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CHAPTER XXXII.

MAN HAS PROPERTY IN MAN!

In the Liberator of the 19th December, we observe that the editor narrows down the slavery contest to the mere question, whether “Man may rightfully hold property in man?”

We think we can dispose of this objection to domestic slavery in a very few words.

Man is a social and gregarious animal, and all such animals hold property in each other. Nature imposes upon them slavery as a law and necessity of their existence. They live together to aid each other, and are

slaves under Mr. Garrison's higher law. Slavery arises under the higher law, and is, and ever must be, coëval and coëxtensive with human nature.

We will enumerate a few of its ten thousand modifications.

The husband has a legally recognized property in his wife's services, and may legally control, in some measure, her personal liberty. She is his property and his slave.

The wife has also a legally recognized property in the husband's services. He is her property, but not her slave.

The father has property in the services and persons of his children till they are twenty-one years of age. They are his property and his slaves.

Children have property, during infancy, in the services of each parent.

Infant negroes, sick, infirm and superannuated negroes, hold most valuable property in the services and capital of their masters. The masters hold no property in such slaves, because, for the time, they are of no value.

Owners and captains of vessels own property in the services of sailors, and may control their personal liberty. They (the sailors) are property, and slaves also.

The services and persons, lives and liberty of soldiers and of officers, belong to the Government; they are, whilst in service, both property and slaves.

Every white working man, be he clerk, carpenter, mechanic, printer, common laborer, or what else, who contracts to serve for a term of days, months, or years, is, for such term, the property of his employer. He is not a slave, like the wife, child, ápprentice, sailor or soldier, because, although the employer's right to his services be equally perfect, his remedy to enforce such right is very different, In the one case, he may resort to force to compel compliance; in the other, he is driven to a suit for damages.

Again: Every capitalist holds property in his fellow men to the extent of the profits of his capital, or income.

The only income possibly resulting from capital, is the result of the property which capital bestows on its owners, in the labor of other people. In our first three chapters we attempt to explain this.

All civilized society recognizes, and, in some measure, performs the obligation to support and provide for all human beings, whether natives or foreigners, who are unable to provide for themselves. Hence poor-houses, &c.

Hence all men hold valuable property, actual or contingent, in the services of each other.

If, Mr. Garrison, this be the only difficulty to be adjusted between North and South, we are sure that your little pet, Disunion, "living will linger, and lingering will die.'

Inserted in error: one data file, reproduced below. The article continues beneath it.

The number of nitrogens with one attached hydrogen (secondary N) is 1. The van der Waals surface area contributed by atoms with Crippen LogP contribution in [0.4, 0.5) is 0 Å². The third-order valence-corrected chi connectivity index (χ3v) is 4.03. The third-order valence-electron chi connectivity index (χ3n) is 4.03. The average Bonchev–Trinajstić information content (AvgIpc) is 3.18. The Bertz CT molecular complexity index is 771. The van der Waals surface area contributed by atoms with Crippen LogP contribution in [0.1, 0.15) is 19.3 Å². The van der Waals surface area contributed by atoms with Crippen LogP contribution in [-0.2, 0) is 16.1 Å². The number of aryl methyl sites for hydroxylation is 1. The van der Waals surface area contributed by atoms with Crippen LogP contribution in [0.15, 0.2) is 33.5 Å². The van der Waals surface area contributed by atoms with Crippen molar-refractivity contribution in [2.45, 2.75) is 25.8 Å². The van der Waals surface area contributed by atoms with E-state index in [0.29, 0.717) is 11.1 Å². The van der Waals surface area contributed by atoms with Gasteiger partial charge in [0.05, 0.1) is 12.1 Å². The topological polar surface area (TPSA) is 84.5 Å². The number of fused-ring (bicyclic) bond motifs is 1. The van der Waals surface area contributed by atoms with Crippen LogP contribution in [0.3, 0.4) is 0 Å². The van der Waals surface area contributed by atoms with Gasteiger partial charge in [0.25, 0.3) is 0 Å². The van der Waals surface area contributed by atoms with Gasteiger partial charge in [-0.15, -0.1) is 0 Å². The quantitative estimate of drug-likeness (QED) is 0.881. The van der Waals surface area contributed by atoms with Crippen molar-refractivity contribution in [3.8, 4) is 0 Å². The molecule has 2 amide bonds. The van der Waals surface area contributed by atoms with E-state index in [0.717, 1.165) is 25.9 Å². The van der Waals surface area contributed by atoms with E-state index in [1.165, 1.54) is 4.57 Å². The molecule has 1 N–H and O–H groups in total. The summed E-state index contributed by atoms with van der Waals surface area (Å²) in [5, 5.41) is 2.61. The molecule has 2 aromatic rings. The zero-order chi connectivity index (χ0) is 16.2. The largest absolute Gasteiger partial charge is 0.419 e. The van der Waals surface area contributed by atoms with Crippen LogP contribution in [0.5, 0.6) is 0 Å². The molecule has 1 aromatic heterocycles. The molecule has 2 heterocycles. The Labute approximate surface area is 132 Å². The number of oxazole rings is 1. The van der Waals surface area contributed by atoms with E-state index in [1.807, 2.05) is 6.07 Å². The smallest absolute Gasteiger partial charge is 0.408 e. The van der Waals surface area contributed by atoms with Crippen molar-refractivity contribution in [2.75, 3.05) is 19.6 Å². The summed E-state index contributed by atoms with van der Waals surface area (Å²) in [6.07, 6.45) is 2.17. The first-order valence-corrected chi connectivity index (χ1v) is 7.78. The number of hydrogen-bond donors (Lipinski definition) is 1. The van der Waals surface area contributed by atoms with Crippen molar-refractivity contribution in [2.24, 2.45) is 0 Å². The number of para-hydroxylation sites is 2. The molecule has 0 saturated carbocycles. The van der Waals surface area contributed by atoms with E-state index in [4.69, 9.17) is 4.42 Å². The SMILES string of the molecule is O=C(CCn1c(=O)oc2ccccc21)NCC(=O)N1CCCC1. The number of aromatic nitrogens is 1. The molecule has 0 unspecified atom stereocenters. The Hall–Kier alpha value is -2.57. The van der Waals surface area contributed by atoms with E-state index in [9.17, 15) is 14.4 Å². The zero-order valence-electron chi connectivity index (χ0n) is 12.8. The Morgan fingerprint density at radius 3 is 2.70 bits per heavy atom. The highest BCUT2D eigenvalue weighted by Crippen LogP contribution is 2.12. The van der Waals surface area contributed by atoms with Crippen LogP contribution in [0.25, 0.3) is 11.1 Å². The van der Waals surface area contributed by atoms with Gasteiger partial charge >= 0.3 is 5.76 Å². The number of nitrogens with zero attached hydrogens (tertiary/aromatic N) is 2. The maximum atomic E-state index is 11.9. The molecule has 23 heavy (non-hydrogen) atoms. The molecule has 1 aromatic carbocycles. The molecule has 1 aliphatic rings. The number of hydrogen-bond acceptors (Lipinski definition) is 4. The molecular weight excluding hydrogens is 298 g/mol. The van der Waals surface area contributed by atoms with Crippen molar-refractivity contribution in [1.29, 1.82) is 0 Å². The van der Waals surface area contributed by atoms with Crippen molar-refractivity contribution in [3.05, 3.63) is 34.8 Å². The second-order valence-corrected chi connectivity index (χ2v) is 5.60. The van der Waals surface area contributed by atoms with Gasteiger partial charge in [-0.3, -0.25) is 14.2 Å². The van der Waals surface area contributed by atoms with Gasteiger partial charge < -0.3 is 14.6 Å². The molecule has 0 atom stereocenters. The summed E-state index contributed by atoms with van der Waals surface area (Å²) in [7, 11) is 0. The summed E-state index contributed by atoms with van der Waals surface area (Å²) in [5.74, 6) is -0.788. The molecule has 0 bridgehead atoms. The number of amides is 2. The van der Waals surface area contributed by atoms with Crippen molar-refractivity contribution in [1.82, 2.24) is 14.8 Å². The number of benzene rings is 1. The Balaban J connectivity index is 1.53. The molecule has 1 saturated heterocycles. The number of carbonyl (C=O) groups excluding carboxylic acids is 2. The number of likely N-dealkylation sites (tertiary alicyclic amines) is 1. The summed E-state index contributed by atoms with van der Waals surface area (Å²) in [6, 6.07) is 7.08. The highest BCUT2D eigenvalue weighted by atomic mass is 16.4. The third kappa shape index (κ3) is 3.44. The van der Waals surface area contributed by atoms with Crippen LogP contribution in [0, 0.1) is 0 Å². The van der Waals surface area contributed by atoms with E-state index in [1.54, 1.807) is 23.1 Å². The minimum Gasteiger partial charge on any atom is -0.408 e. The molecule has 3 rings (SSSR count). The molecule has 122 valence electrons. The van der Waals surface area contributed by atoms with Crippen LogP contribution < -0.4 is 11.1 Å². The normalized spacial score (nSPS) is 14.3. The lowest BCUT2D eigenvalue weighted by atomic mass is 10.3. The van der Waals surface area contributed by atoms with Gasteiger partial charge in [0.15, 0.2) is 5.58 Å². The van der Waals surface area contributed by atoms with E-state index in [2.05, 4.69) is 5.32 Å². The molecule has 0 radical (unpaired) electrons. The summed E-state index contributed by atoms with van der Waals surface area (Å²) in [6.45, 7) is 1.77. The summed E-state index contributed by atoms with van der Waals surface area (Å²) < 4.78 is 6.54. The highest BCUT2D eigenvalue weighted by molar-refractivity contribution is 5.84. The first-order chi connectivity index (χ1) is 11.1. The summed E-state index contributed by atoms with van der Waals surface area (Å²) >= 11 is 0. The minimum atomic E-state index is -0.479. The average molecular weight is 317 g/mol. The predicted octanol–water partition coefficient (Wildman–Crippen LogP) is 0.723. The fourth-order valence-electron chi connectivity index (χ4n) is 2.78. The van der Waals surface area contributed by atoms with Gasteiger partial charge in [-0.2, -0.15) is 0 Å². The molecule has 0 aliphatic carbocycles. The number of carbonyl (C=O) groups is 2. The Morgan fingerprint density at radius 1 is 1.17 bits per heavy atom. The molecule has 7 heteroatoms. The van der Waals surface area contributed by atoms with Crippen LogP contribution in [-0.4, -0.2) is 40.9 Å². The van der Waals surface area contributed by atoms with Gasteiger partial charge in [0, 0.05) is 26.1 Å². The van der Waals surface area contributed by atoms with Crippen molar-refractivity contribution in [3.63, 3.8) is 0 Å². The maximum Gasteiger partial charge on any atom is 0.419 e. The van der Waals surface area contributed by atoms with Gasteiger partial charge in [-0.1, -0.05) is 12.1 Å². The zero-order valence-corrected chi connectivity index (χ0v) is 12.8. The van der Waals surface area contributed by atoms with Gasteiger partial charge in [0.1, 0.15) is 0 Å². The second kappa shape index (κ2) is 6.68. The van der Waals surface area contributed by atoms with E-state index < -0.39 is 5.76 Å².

When Mr. Andrews and you have quite “expelled human nature,” dissolved and disintegrated society, and reduced mankind to separate, independent, but conflicting monads, or human atomsthen, and not till then, will you establish the “sovereignty of the individual,' and destroy the property of man in man.

CHAPTER XXXIII.

THE “COUP DE GRACE” TO ABOLITION.

The Abolitionists are all willing to admit that free society has utterly failed in Europe, but will assign two reasons for that failure—“Excess of population, and want of equality and liberty.”

Were the population of England doubled, the labor required to support that population would be lessened, could all labor and expenses be supported alike; because the association and division of labor might be rendered more perfect, and the expenses of a single family, or single individual, might be divided among and borne by many. The Socialists and Abolitionists understand this. When one family has to support its own school, its own mill, its own mechanics, its own doctor, parson, &c., living is expensive; but where these and other expenses are divided among many, living becomes cheap; hence it is far less laborious to live in a densely settled country than in a sparsely settled one, if labor and expenses can be equally divided. The soil of England will readily support double its

population, if its products be not wasted in luxury, in feeding deer, and game, and horses. England has not attained that density of population which enables men to live by the least amount of labor. Her laboring population has been thinned and labor rendered dearer and scarcer, by emigration, of late years, to America, California and Australia-yet, in the winter of 1854, there was a general outbreak and riot of her operatives, because a fall in prices occasioned a large number of her factories to stop work, and turn their hands out of employment. This happens every day in free society, from the bankruptcy of employers, or from the glut of markets and fall of prices. We will add, that a meeting of the working men of New York, in the Park, asserted that there were 50,000 working men and women, in that city, out of employment last winter.

The competitive system (so injurious to the laboring class) is carried out with less exception or restriction in America than in Europe. Hence, considering the sparseness of our population, the laboring class are worse off in New York, Philadelphia and Boston, than in London, Manchester or Paris. And this begets more Socialists in the higher classes, and more mobs, riots and tradeunions, with the laborers, than in Europe.

Finally, if it be excess of numbers, or want of liberty, that occasions the failure of free society,

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